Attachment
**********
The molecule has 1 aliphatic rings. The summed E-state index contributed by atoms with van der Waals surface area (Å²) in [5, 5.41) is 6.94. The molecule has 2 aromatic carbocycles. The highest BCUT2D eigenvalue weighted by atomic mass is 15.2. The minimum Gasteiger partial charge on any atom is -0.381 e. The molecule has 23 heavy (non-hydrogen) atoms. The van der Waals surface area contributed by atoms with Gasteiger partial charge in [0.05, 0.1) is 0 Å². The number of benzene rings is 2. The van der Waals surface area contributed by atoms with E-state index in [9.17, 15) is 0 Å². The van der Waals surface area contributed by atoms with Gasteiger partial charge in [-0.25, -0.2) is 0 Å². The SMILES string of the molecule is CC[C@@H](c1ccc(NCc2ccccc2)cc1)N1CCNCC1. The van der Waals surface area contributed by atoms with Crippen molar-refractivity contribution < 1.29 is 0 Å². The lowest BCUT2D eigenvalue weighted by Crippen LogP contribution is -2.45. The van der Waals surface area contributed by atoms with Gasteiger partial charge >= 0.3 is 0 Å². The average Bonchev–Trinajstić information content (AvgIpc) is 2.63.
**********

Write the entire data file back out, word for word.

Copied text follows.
The molecule has 1 aliphatic rings. The summed E-state index contributed by atoms with van der Waals surface area (Å²) in [5, 5.41) is 6.94. The molecule has 2 aromatic carbocycles. The highest BCUT2D eigenvalue weighted by atomic mass is 15.2. The minimum Gasteiger partial charge on any atom is -0.381 e. The molecule has 23 heavy (non-hydrogen) atoms. The van der Waals surface area contributed by atoms with Gasteiger partial charge in [0.05, 0.1) is 0 Å². The number of benzene rings is 2. The van der Waals surface area contributed by atoms with E-state index in [9.17, 15) is 0 Å². The van der Waals surface area contributed by atoms with Gasteiger partial charge in [-0.25, -0.2) is 0 Å². The SMILES string of the molecule is CC[C@@H](c1ccc(NCc2ccccc2)cc1)N1CCNCC1. The van der Waals surface area contributed by atoms with Crippen molar-refractivity contribution < 1.29 is 0 Å². The lowest BCUT2D eigenvalue weighted by Crippen LogP contribution is -2.45. The van der Waals surface area contributed by atoms with Gasteiger partial charge >= 0.3 is 0 Å². The average Bonchev–Trinajstić information content (AvgIpc) is 2.63.